I love a traditional Christmas: festive lights, candles, Christmas trees, decorations, tinsel, holly etc. Ironically, we missed our traditional British Christmas in, of all places, Jerusalem, when we lived there.
We lived near the Armenian community, who had their own elaborate rituals and plenty of candles. But some of the Christians we mixed with were rather puritanical about it: claiming it was a pagan feast adopted by the church. They claimed the Christmas tree was a pagan symbol, thus displaying their ignorance of church history. In the 7th century Saint Boniface adopted the tree, with its triangular shape as a symbol of the Christian doctrine of the Trinity, the three sides representing God the Father, God the Son and God the Holy Spirit. So there is a very long Christian tradition about the Christmas tree.
One year Patricia and I celebrated Christmas night on our own in Eilat, on the southern tip of Israel. We sat in the car, within sight of Egypt and Saudi Arabia, sang carols and read the Christmas story. Then we opened a bottle of bubbly on the beach (the cork disappeared somewhere in the direction of Saudi Arabia!). An unusual but memorable Christmas!
When I took over as Rector of Christ Church in the Old City of Jerusalem, we held a Midnight Communion and hundreds of Jewish Israelis used to turn up to watch. At least they liked Christmas, even if some of the Jewish Christians didn’t! We always welcomed them warmly and made sure the service had relevance to them.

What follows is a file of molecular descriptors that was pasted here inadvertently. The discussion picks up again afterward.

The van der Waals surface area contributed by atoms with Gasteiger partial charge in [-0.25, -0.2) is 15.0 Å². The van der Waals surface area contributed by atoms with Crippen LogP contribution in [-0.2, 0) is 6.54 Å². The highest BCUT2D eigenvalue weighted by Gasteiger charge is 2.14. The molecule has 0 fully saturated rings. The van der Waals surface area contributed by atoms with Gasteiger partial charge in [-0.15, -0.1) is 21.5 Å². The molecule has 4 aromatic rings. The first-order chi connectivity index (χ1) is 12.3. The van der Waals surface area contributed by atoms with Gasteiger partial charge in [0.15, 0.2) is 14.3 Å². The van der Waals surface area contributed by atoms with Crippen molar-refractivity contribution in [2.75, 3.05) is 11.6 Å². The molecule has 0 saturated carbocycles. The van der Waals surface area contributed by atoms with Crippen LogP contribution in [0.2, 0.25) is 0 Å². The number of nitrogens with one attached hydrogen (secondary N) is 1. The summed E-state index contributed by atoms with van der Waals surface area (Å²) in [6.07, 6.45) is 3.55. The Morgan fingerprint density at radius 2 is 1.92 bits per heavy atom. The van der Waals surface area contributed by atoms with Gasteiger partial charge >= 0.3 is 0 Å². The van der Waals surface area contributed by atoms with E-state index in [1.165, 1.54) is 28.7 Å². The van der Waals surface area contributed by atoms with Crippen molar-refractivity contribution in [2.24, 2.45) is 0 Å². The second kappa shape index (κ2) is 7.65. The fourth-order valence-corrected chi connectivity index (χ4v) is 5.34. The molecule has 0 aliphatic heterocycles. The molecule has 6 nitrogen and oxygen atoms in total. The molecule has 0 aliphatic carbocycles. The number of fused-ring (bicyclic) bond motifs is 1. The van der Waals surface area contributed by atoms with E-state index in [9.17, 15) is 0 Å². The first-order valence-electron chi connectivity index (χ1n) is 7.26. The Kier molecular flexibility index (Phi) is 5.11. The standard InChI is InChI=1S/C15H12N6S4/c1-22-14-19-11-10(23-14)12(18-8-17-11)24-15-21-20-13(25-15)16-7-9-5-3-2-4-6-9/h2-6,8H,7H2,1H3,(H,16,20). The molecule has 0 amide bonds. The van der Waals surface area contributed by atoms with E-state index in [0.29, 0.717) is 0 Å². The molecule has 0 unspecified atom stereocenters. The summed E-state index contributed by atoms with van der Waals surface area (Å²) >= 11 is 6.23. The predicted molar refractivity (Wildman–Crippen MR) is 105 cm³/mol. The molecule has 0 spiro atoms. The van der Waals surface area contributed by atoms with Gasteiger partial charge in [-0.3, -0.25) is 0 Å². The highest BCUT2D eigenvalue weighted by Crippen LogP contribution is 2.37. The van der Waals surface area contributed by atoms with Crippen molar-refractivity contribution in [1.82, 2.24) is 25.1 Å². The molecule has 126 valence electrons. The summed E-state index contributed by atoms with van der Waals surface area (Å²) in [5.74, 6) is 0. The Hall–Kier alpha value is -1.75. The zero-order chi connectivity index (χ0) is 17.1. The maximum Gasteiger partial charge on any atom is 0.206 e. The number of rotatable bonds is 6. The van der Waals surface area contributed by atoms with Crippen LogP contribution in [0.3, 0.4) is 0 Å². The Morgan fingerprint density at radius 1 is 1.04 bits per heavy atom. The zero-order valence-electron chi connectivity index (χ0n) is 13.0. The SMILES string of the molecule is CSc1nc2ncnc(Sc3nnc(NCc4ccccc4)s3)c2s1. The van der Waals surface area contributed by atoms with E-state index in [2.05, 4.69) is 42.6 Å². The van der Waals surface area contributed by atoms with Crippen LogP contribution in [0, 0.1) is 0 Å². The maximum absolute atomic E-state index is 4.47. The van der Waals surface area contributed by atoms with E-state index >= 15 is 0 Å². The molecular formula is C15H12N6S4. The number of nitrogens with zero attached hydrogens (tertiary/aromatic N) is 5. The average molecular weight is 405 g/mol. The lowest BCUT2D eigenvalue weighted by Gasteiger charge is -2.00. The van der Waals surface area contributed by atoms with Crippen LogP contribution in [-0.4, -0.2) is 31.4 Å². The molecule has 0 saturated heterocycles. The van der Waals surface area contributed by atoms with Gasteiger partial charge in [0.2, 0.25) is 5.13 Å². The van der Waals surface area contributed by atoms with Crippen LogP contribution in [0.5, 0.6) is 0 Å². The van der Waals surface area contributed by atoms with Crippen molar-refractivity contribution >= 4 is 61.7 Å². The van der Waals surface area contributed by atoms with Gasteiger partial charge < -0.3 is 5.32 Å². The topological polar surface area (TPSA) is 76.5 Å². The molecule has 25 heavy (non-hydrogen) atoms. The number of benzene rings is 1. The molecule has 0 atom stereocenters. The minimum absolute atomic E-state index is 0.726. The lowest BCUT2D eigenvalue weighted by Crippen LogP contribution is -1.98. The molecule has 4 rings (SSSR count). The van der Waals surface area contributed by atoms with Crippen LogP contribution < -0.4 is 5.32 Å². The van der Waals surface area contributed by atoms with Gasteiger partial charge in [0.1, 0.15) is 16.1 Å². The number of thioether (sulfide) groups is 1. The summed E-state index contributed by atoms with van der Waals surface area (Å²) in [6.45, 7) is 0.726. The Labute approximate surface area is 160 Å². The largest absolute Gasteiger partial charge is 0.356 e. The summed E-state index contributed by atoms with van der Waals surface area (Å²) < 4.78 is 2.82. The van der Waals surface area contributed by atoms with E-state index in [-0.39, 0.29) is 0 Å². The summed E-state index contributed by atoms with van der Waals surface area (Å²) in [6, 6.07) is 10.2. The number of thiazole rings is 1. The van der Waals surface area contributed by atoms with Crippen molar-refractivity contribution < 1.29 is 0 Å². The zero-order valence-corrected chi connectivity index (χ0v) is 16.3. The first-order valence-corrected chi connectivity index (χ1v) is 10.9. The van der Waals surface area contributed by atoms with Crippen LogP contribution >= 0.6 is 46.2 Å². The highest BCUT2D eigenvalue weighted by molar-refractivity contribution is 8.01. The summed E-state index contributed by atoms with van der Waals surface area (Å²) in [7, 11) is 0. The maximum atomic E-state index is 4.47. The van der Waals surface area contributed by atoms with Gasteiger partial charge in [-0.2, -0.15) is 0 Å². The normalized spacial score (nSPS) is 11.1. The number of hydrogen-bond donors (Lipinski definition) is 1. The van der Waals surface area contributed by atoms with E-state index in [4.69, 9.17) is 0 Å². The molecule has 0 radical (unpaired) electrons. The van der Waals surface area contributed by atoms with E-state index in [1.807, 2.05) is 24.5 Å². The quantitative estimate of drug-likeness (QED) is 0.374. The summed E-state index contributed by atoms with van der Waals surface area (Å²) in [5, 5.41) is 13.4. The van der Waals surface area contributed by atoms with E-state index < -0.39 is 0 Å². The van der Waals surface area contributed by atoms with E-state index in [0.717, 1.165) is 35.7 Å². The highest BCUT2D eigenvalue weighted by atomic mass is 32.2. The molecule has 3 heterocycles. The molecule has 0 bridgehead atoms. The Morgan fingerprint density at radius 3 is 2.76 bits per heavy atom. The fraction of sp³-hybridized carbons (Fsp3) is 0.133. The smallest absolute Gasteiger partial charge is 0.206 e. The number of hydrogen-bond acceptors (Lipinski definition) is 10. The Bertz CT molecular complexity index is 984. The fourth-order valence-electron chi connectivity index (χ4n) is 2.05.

However, I agree with the Puritans in one respect. If we’re not careful we can lose the real meaning of Christmas in the midst of parties, overeating, sharing presents and even singing carols and Nativity plays, if it is only sentiment.
Christmas is the night when God began to fulfil a plan, hatched in eternity. Rather than write us off as a lot of losers and rebels, God wanted to save humanity. He therefore needed, on the one hand, to satisfy the demands of his perfect justice (that all wrong doing must be punished) and, on the other, to allow failing people like you and me to be close to him in this life and the next. So he decided, in his love, to take the punishment on himself, a terrible punishment – the death penalty. Therefore, since God can’t die, he had to became man, so that he could die. That’s why God became man on Christmas night.
If you really believe that, you’ll give yourself totally to God – the best Christmas present anyone could give to Jesus on his birthday.
A Christmas Prayer: Dear God, thank you for becoming man in Jesus on Christmas night, so you could die for me. Thank you that this opens the way for me to have a close relationship with you now and to share eternity with you hereafter. I want to give myself to you. Help me to do so and show me how to work that out in the new year. Amen.
© Tony Higton: see conditions for reproduction